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Vishy Masterclass: Improve your practical chess

by Priyadarshan Banjan - 21/03/2017

The third day of the Vishy Masterclass organized by Velammal Vidyalaya was a celebration for chess itself. If the first day saw Anand warming up with endings, and the second day saw him discuss opening preparation, the third day was all about becoming a stronger player by improving your practical chess.

Vishy Masterclass: Improve your practical chess

The third day of the Vishy Masterclass organized by Velammal Vidyalaya was a celebration for chess itself. If the first day saw Anand warming up with endings, and the second day saw him discuss opening preparation, the third day was all about becoming a stronger player by improving your practical chess.

Judgment for Compensation

Anand explained that the best way to improve your understanding of positions and know if you have compensation for the pawn(s) or the piece that has been sacrificed is to practice those positions. Judgment improves when you are experiencing those positions regularly.

To explain this concept, Vishy used the Smith-Morra Gambit, where White sacrifices a pawn and in some cases even a piece for compensation based on an attack on the king.

While explaining the game, Anand showed how the knowledge gained from games in Giuoco Piano and the Evans Gambit help you in such positions. And consequently, he stresses the importance of studying the games of the old masters. If you understand those patterns well, you will be able to play better in positions from any opening with similar patterns.

Time Management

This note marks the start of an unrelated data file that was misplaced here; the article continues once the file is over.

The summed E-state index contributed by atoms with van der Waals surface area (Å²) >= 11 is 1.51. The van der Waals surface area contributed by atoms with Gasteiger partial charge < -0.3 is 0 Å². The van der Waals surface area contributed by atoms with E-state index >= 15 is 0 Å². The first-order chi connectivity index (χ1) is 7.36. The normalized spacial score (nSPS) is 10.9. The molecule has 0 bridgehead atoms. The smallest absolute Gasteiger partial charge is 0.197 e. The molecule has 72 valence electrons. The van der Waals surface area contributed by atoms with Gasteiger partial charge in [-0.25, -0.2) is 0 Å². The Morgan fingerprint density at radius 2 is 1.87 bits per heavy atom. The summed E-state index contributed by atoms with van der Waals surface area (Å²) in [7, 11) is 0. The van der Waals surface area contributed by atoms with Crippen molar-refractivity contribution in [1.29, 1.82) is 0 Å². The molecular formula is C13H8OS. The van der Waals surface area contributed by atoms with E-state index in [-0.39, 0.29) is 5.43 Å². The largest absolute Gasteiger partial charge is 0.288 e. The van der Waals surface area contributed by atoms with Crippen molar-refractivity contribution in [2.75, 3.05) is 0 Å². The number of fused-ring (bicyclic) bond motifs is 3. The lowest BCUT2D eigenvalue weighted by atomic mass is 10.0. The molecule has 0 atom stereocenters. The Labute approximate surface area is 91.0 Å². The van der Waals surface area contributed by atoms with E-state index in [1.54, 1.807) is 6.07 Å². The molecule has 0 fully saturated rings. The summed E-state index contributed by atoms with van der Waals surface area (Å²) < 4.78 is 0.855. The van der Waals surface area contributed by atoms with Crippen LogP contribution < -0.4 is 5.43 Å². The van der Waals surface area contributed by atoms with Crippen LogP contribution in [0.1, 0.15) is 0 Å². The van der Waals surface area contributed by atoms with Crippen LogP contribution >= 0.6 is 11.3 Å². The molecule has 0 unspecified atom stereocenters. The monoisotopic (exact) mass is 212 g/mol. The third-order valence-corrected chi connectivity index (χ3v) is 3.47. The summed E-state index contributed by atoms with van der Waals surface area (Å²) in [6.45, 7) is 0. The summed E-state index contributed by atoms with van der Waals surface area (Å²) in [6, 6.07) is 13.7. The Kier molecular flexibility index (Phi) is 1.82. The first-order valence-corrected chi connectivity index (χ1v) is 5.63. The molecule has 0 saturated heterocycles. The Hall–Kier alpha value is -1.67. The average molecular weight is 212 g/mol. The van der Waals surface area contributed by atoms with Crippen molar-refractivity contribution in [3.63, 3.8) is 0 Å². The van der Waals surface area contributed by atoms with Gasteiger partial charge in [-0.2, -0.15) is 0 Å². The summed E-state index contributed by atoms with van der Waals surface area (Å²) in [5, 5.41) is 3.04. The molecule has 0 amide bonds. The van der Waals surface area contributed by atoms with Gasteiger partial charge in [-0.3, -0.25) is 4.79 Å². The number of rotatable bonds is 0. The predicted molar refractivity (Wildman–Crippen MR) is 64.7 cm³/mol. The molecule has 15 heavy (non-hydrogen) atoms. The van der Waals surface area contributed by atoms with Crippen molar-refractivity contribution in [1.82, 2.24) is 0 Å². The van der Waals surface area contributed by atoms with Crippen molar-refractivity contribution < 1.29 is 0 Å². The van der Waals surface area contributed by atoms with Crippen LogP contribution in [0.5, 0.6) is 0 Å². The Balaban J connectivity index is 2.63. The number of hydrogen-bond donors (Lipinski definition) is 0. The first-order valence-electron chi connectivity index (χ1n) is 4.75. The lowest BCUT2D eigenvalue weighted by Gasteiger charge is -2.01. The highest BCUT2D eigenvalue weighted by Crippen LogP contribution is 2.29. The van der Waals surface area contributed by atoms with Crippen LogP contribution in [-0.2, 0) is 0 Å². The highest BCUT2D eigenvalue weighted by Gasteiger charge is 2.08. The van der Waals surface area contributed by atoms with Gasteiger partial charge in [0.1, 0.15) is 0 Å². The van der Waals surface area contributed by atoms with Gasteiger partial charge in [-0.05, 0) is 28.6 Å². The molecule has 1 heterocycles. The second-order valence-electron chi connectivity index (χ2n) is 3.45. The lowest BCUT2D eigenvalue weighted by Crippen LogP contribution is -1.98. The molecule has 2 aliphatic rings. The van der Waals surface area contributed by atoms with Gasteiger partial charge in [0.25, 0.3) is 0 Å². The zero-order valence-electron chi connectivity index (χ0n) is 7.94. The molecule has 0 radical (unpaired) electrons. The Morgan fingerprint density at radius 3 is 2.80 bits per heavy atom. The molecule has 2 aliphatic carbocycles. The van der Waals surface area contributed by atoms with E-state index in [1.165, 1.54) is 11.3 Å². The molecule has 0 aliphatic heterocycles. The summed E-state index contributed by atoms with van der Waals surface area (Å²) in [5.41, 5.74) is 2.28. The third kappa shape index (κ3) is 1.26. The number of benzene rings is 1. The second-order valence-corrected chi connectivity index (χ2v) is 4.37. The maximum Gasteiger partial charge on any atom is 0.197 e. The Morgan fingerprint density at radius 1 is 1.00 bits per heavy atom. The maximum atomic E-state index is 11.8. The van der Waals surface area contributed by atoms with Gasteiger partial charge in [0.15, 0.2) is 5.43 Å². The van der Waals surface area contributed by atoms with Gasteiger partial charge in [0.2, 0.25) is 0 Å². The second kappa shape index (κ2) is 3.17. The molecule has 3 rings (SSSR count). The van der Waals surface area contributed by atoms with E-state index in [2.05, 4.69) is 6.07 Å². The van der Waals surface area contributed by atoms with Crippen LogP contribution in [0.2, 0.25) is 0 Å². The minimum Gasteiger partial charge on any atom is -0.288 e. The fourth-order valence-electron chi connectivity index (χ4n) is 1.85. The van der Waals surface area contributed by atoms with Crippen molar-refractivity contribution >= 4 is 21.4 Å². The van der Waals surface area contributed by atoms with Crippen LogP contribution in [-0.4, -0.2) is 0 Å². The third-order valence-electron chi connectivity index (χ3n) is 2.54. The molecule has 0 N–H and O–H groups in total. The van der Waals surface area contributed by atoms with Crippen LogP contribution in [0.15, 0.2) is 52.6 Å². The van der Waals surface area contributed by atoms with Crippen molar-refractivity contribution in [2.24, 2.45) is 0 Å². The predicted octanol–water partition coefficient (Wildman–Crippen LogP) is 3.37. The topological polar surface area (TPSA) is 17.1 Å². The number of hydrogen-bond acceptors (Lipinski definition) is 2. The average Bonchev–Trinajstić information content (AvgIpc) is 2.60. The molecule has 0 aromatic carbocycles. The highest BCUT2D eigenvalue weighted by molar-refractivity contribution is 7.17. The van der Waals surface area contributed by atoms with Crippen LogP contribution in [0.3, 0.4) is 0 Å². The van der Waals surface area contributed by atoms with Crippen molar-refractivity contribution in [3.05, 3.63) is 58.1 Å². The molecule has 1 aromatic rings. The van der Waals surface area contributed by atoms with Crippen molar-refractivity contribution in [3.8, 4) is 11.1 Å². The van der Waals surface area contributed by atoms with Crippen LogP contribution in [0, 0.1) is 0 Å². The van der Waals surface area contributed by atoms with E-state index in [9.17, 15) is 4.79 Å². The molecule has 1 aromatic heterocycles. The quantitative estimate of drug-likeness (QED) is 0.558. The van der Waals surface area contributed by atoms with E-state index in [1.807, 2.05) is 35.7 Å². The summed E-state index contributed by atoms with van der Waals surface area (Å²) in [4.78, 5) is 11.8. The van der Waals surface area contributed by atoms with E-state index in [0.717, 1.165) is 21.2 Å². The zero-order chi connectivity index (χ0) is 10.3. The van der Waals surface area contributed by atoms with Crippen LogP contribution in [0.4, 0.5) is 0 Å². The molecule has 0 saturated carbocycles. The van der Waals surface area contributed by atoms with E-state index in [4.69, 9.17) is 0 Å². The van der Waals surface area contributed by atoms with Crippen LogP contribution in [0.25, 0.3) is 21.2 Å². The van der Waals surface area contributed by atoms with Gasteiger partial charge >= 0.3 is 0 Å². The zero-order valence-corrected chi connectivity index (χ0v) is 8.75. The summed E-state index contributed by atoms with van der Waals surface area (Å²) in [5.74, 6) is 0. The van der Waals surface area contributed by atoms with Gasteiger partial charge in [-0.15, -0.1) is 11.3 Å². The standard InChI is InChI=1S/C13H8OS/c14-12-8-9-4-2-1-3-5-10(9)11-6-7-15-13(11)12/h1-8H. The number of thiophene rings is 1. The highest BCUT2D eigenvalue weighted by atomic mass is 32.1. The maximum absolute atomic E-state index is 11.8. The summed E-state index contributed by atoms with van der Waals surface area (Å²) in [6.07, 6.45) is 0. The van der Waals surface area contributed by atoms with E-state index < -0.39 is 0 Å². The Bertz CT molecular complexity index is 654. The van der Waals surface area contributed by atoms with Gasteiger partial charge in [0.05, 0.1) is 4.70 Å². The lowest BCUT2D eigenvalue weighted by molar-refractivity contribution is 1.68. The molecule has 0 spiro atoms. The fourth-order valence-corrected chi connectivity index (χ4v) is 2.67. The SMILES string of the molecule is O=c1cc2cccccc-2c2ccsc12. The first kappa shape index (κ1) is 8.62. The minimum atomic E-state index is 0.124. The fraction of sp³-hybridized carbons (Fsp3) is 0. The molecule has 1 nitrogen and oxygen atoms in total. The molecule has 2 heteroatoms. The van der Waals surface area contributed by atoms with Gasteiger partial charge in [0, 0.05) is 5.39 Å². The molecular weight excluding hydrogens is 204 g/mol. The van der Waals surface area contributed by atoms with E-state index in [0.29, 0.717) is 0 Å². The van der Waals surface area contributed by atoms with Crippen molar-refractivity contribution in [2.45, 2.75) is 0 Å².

A major problem many players have is time management during the games. During the exercises, Anand consistently used the technique of Elimination to find the moves in positions. He would approach critical positions like a CEO in a company.

 

He would see the posiitons and with a prelimnary check, understand how much time he would be spending on it and decide on what moves he would be checking in the time-limit he had decided.

Fortresses

A large part of the discussion on the third day revolved around fortresses. Vishy explained the nitty gritty of fortresses and made the students understand why it is important to be alert and build fortresses in all sectors of the board when you are defending.

Rapidfire

Anand discussed several positions that were solved in a rapidfire style where he would quiz the students with one position after another. This was a competitive treat and was full of useful, actionable advice. Here is a very basic position that is worth knowing.

 

We will bring out the positions ins a separate article. For now, quickly answer this!

Karstedt Drawing Mechanism. Black to move.
[Event "?"]
[Site "?"]
[Date "2017.03.20"]
[Round "?"]
[White "Karstedt Drawing Mechanism"]
[Black "Black to play"]
[Result "*"]
[Annotator "Priyadarshan"]
[SetUp "1"]
[FEN "5k2/R7/6K1/5P2/8/8/8/1r6 b - - 0 1"]
[PlyCount "7"]
[EventDate "2017.??.??"]
{(#)} 1... Rg1+ 2. Kf6 Kg8 $11 {Plan: The defending king should always go to
the shorter side of the board.} (2... Ke8 3. Ra8+ Kd7 4. Kf7 $18 {And white
will be able to build the bridge succesfully and win.}) 3. Ra8+ Kh7 4. Rf8 Ra1
{with perpetual checks.} *

 

Puzzles, Endings

Anand commented: "Before every tournament, I sit down and look at rook endings because ideas that work in one position do not work in others. Even masters in the past like Larsen have made elementary mistakes in rook endings. This happens mostly due to fatigue after 60 moves of stressful chess."

 

Anand also explained the curious situation where finding draws sometimes would be harder than finding wins. He said, "Winning moves come more easily but when you have only one move to draw it's harder. When you are winning, it may be possible to repeat, come back and improve the line. But when you are defending, you don't have that luxury."

How to solve Studies?

When asked if he still solves studies before/during a tournament, Anand said, "Yes, I like doing some solving exercises. Anand was quick to give a very useful tip: "If u want to solve a study, the clue is that every pawn will have some role in the position. So look at the pawns to get some ideas."

Anand poses with the kids.

The wonderful three-day camp thus came to an end. ChessBase India was the proud Technology Parter for the event.